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J Am Acad Dermatol. 2019 Sep 6. pii: S0190-9622(19)32680-5. doi: 10.1016/j.jaad.2019.08.072. [Epub ahead of print]

Racial differences in dermatological conditions associated with Human Immunodeficiency Virus: a cross-sectional study of 4,679 patients in an urban tertiary care center.

Author information

1
Department of Dermatology, Johns Hopkins University School of Medicine, Baltimore, MD.
2
Center for Chronic Pruritus, Department of Dermatology, University of Münster, Münster, Germany.
3
Department of Dermatology, Johns Hopkins University School of Medicine, Baltimore, MD; Johns Hopkins Bloomberg School of Public Health, Baltimore, MD. Electronic address: skwatra1@jhmi.edu.

Abstract

BACKGROUND:

Due to reduced mortality, patients with HIV are living longer and presenting with chronic diseases. Little is known about racial differences in dermatologic conditions associated with HIV infection.

OBJECTIVE:

This study examines associated dermatologic conditions in a large population of HIV patients at a tertiary care center with a diverse patient population.

METHODS:

Cross-sectional study of patients with HIV seen between July 14, 2013 and July 14, 2018 in a tertiary health care system. The burden of HIV-related dermatologic conditions was collected using medical records. Patients with HIV were compared with controls of the same race and significance was assessed using chi-square testing. A Bonferroni correction was performed to control for multiple hypothesis testing.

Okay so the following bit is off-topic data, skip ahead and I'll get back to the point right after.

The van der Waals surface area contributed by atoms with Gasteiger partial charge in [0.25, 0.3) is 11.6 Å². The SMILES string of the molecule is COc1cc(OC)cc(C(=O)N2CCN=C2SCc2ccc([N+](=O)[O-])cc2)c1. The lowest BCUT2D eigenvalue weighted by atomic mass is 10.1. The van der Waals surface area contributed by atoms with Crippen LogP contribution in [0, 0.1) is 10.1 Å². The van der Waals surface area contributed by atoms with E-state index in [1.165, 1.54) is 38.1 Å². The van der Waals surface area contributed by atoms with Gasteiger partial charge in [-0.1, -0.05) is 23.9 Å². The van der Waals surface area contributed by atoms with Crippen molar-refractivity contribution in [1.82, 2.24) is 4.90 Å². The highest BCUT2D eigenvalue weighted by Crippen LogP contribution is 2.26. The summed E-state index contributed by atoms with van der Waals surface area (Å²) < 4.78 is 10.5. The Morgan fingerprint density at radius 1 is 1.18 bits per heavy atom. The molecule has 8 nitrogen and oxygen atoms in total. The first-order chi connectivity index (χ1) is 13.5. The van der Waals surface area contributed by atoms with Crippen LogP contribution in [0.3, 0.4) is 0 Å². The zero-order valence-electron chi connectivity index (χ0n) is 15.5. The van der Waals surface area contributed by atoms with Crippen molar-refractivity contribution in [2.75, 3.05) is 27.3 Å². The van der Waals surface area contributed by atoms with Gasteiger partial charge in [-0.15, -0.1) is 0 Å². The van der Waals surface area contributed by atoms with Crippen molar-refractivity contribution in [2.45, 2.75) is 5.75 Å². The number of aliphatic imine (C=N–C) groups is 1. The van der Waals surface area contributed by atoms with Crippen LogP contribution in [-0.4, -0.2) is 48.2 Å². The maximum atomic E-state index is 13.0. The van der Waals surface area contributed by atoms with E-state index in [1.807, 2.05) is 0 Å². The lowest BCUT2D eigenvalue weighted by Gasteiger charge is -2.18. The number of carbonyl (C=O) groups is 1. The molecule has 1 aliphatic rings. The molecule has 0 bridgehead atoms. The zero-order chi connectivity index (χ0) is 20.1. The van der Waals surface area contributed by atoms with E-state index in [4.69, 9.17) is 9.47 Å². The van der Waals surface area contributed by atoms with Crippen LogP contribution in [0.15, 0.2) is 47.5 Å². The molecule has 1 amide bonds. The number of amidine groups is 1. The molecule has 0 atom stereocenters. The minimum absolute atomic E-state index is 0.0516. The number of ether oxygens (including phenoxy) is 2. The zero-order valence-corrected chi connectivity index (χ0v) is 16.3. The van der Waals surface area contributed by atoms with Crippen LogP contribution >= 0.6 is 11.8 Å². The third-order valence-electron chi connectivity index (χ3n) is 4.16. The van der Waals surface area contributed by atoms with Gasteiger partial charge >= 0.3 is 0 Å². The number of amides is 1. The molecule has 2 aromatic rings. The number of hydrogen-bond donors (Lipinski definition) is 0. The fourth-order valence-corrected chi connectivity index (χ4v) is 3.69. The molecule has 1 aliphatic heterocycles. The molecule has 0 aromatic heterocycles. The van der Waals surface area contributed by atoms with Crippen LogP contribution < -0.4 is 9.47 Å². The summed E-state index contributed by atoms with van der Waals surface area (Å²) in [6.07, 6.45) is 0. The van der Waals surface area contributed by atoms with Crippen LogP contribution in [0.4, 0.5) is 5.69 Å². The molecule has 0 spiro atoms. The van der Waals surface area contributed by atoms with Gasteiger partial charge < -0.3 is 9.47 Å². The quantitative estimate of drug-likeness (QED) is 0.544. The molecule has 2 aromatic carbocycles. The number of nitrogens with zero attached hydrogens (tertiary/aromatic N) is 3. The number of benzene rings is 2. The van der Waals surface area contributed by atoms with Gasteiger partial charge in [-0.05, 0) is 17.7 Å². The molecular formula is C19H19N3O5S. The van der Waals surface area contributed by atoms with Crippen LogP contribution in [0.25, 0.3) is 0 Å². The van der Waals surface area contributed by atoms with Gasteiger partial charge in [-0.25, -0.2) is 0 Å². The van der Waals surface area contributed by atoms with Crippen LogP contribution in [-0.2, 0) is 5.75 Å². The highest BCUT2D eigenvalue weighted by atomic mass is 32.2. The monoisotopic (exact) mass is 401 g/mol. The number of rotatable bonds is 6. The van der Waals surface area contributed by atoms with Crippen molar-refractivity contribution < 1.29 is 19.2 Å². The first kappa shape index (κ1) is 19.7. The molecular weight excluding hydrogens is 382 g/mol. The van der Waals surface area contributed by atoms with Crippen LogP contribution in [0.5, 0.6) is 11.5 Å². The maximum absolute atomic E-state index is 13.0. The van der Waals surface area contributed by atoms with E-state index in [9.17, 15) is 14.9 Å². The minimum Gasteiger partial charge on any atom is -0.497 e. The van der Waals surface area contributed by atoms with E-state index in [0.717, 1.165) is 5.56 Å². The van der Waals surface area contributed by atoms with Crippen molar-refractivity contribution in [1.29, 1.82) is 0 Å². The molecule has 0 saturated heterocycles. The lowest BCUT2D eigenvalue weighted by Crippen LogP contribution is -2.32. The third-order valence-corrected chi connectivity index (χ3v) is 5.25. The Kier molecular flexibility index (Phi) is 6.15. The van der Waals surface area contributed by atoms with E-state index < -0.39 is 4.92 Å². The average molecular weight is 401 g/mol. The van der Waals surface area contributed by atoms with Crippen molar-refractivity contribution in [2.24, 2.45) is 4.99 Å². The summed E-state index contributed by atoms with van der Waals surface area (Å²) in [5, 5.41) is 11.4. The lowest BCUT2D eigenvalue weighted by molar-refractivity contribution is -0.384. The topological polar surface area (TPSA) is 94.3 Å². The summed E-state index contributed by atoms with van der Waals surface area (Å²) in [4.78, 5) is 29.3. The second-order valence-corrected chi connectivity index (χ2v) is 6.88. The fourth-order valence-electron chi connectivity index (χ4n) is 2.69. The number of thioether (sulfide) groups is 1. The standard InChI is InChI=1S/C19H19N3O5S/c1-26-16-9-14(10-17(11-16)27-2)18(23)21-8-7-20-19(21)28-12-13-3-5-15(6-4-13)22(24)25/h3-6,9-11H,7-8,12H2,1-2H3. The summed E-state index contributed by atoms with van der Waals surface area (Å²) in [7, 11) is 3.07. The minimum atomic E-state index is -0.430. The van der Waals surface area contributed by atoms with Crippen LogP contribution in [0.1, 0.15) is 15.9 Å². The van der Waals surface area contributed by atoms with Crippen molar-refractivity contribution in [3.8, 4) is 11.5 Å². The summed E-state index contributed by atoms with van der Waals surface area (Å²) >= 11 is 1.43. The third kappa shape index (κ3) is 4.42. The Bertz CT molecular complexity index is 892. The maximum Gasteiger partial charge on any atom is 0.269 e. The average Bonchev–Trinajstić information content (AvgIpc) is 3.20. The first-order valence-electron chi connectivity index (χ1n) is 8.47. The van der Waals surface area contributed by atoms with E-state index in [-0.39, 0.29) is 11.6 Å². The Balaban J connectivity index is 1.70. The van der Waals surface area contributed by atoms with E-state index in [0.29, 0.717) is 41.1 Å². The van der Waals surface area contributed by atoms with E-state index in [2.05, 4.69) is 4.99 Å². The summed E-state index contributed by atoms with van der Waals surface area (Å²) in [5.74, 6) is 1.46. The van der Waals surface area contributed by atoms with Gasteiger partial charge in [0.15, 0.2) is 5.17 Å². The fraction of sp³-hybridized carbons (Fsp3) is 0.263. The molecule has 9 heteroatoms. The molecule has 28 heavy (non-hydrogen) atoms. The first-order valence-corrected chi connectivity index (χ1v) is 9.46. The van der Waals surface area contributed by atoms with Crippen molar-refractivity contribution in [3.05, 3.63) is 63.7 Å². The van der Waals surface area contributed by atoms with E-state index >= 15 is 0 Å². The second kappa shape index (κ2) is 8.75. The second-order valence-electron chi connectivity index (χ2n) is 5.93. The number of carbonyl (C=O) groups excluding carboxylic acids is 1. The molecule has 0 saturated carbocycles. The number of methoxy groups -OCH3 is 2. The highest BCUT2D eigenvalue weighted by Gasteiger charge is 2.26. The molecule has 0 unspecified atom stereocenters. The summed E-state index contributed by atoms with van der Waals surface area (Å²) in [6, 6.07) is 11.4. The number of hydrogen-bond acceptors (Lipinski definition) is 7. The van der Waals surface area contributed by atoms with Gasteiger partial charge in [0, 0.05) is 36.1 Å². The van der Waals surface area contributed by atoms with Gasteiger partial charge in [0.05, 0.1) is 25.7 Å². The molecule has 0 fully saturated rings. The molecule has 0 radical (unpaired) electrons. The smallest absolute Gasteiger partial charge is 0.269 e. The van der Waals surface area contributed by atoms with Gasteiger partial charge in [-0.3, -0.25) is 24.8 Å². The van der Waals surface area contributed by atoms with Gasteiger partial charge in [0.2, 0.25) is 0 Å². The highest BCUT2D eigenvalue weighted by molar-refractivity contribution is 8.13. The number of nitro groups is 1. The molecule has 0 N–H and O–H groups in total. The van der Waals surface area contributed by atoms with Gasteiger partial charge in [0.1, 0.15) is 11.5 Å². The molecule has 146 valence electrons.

RESULTS:

The study population (n=4,679) was 64.7% male and 69% African American, with 88.7% of patients on anti-retroviral therapy (ART). African American patients with HIV had a greater risk of oral hairy leukoplakia (OR 64.49), herpes zoster (OR 9.27), prurigo nodularis (OR 8.80), and squamous cell carcinoma (OR 5.72).

LIMITATIONS:

Our data describe patients seen by one health care system.

CONCLUSIONS:

African American patients with HIV may be at increased risk for pruritic disorders compared with race-matched controls as well as white patients with HIV.

KEYWORDS:

Antiretroviral Therapy; Human Immunodeficiency Virus; Kaposi’s Sarcoma; Oral Hairy Leukoplakia; Prurigo Nodularis; Pruritus

PMID:
31499147
DOI:
10.1016/j.jaad.2019.08.072

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